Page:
Thomas de Monchaux on “austerity,” the word and concept, in the New York Times, hinting at the multiple implications of austerity (including a sort of implicit luxury):
Economically, austerity — which the Germans, among others, are intent on forcing upon their southern brethren — can sound like a good idea, but might actually exacerbate the conditions it ostensibly ameliorates. One day, we might look back on cuts in public services and infrastructure during a downturn with the same disbelief with which today’s doctors recall the medieval medicine of deliberately cutting and bleeding the sick.
And yet austerity, the beautiful word alone, is simply irresistible. It feels decadent and vulgar to ask one’s government, or oneself, not to be austere.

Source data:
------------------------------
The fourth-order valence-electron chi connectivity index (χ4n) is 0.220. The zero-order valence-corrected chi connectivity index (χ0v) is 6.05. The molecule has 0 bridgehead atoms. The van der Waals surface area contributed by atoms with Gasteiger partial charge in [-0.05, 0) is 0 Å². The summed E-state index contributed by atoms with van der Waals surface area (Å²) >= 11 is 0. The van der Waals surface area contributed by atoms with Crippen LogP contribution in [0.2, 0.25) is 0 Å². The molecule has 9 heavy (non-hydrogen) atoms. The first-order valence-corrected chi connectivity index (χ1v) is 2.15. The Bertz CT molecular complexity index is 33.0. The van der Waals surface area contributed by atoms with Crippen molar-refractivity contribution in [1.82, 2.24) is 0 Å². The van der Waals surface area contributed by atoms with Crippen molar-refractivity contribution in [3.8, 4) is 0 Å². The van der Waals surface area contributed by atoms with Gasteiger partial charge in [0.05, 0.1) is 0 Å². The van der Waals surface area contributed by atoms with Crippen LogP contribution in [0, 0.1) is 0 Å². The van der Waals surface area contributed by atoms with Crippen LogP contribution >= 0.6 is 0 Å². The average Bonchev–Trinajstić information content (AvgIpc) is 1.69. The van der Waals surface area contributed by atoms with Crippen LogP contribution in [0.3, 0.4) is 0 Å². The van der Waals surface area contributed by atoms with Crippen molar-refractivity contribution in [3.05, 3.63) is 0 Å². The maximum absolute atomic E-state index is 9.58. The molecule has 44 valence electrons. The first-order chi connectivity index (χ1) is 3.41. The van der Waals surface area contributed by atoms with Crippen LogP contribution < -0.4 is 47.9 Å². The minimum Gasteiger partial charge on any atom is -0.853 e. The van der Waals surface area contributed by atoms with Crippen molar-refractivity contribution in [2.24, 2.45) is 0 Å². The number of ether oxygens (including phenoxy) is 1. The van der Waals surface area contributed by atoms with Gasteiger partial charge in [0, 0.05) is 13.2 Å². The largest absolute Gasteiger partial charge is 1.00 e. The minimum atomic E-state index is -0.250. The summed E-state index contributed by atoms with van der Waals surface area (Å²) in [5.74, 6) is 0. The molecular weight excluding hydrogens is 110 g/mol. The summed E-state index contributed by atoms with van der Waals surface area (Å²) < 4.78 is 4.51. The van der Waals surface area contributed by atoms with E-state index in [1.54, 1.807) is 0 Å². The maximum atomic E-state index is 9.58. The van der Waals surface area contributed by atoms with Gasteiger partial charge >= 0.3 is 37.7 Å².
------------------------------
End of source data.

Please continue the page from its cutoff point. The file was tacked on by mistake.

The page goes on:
Despite a preference for austerity in architecture (de Monchaux’s central topic), the term austerity has never built the same kind of popular resonance in American political discourse. I think it has something to do with the need to avoid implying that Americans must be restricted or deprived in any way (although as de Monchaux points out, politicians are also artfully avoiding mentioning the fact that depriving their governments will have consequences that can only be described as austere.)